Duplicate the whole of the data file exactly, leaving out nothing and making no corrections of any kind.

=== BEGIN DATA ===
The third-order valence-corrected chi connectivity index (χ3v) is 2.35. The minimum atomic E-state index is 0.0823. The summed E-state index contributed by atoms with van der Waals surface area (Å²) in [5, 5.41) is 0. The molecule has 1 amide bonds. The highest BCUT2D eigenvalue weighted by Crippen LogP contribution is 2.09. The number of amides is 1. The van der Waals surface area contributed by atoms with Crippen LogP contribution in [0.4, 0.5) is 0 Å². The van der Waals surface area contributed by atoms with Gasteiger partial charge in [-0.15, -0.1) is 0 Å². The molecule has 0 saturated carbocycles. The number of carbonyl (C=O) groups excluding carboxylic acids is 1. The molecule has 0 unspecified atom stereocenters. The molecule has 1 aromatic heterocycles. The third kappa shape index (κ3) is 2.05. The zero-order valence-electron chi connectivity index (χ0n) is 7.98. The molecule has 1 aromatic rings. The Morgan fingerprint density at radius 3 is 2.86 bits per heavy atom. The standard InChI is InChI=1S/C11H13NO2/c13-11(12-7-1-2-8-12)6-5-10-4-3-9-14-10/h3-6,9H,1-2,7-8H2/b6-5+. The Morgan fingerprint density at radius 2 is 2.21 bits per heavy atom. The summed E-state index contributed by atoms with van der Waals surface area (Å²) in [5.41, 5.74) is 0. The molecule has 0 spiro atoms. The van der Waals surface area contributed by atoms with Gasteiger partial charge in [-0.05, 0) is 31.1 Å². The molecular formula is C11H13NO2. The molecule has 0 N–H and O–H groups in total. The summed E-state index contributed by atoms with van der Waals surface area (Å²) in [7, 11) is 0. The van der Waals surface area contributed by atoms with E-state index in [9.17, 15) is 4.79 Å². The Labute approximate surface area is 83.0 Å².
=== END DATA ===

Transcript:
The third-order valence-corrected chi connectivity index (χ3v) is 2.35. The minimum atomic E-state index is 0.0823. The summed E-state index contributed by atoms with van der Waals surface area (Å²) in [5, 5.41) is 0. The molecule has 1 amide bonds. The highest BCUT2D eigenvalue weighted by Crippen LogP contribution is 2.09. The number of amides is 1. The van der Waals surface area contributed by atoms with Crippen LogP contribution in [0.4, 0.5) is 0 Å². The van der Waals surface area contributed by atoms with Gasteiger partial charge in [-0.15, -0.1) is 0 Å². The molecule has 0 saturated carbocycles. The number of carbonyl (C=O) groups excluding carboxylic acids is 1. The molecule has 0 unspecified atom stereocenters. The molecule has 1 aromatic heterocycles. The third kappa shape index (κ3) is 2.05. The zero-order valence-electron chi connectivity index (χ0n) is 7.98. The molecule has 1 aromatic rings. The Morgan fingerprint density at radius 3 is 2.86 bits per heavy atom. The standard InChI is InChI=1S/C11H13NO2/c13-11(12-7-1-2-8-12)6-5-10-4-3-9-14-10/h3-6,9H,1-2,7-8H2/b6-5+. The Morgan fingerprint density at radius 2 is 2.21 bits per heavy atom. The summed E-state index contributed by atoms with van der Waals surface area (Å²) in [5.41, 5.74) is 0. The molecule has 0 spiro atoms. The van der Waals surface area contributed by atoms with Gasteiger partial charge in [-0.05, 0) is 31.1 Å². The molecular formula is C11H13NO2. The molecule has 0 N–H and O–H groups in total. The summed E-state index contributed by atoms with van der Waals surface area (Å²) in [7, 11) is 0. The van der Waals surface area contributed by atoms with E-state index in [9.17, 15) is 4.79 Å². The Labute approximate surface area is 83.0 Å².